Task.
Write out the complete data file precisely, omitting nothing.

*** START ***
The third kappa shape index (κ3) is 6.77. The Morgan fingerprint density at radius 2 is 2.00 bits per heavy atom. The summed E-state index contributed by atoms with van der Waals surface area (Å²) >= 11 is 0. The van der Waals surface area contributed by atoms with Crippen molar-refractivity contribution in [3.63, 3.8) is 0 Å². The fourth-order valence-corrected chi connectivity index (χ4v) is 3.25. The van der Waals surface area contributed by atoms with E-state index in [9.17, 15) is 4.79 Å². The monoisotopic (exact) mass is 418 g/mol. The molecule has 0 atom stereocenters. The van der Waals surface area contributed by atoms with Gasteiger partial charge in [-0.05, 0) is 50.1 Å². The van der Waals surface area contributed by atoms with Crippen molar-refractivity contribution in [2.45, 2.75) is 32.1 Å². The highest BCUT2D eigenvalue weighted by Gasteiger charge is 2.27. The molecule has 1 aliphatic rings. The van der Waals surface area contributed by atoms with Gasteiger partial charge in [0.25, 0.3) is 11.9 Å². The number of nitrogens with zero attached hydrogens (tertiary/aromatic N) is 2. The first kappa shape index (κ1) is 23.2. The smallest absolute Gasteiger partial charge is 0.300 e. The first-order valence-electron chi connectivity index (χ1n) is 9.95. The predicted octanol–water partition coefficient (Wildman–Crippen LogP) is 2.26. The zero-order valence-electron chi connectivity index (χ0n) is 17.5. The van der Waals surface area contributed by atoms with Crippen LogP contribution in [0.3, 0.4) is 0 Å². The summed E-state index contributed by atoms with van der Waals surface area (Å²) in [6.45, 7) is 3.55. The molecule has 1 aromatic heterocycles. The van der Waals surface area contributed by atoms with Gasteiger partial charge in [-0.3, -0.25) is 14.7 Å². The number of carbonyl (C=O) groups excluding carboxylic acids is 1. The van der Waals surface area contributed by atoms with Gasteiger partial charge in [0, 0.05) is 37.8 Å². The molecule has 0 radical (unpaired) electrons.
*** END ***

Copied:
The third kappa shape index (κ3) is 6.77. The Morgan fingerprint density at radius 2 is 2.00 bits per heavy atom. The summed E-state index contributed by atoms with van der Waals surface area (Å²) >= 11 is 0. The van der Waals surface area contributed by atoms with Crippen molar-refractivity contribution in [3.63, 3.8) is 0 Å². The fourth-order valence-corrected chi connectivity index (χ4v) is 3.25. The van der Waals surface area contributed by atoms with E-state index in [9.17, 15) is 4.79 Å². The monoisotopic (exact) mass is 418 g/mol. The molecule has 0 atom stereocenters. The van der Waals surface area contributed by atoms with Gasteiger partial charge in [-0.05, 0) is 50.1 Å². The van der Waals surface area contributed by atoms with Crippen molar-refractivity contribution in [2.45, 2.75) is 32.1 Å². The highest BCUT2D eigenvalue weighted by Gasteiger charge is 2.27. The molecule has 1 aliphatic rings. The van der Waals surface area contributed by atoms with Gasteiger partial charge in [0.25, 0.3) is 11.9 Å². The number of nitrogens with zero attached hydrogens (tertiary/aromatic N) is 2. The first kappa shape index (κ1) is 23.2. The smallest absolute Gasteiger partial charge is 0.300 e. The first-order valence-electron chi connectivity index (χ1n) is 9.95. The predicted octanol–water partition coefficient (Wildman–Crippen LogP) is 2.26. The zero-order valence-electron chi connectivity index (χ0n) is 17.5. The van der Waals surface area contributed by atoms with Crippen LogP contribution in [0.3, 0.4) is 0 Å². The summed E-state index contributed by atoms with van der Waals surface area (Å²) in [6.45, 7) is 3.55. The molecule has 1 aromatic heterocycles. The van der Waals surface area contributed by atoms with Gasteiger partial charge in [-0.3, -0.25) is 14.7 Å². The number of carbonyl (C=O) groups excluding carboxylic acids is 1. The van der Waals surface area contributed by atoms with Gasteiger partial charge in [0, 0.05) is 37.8 Å². The molecule has 0 radical (unpaired) electrons.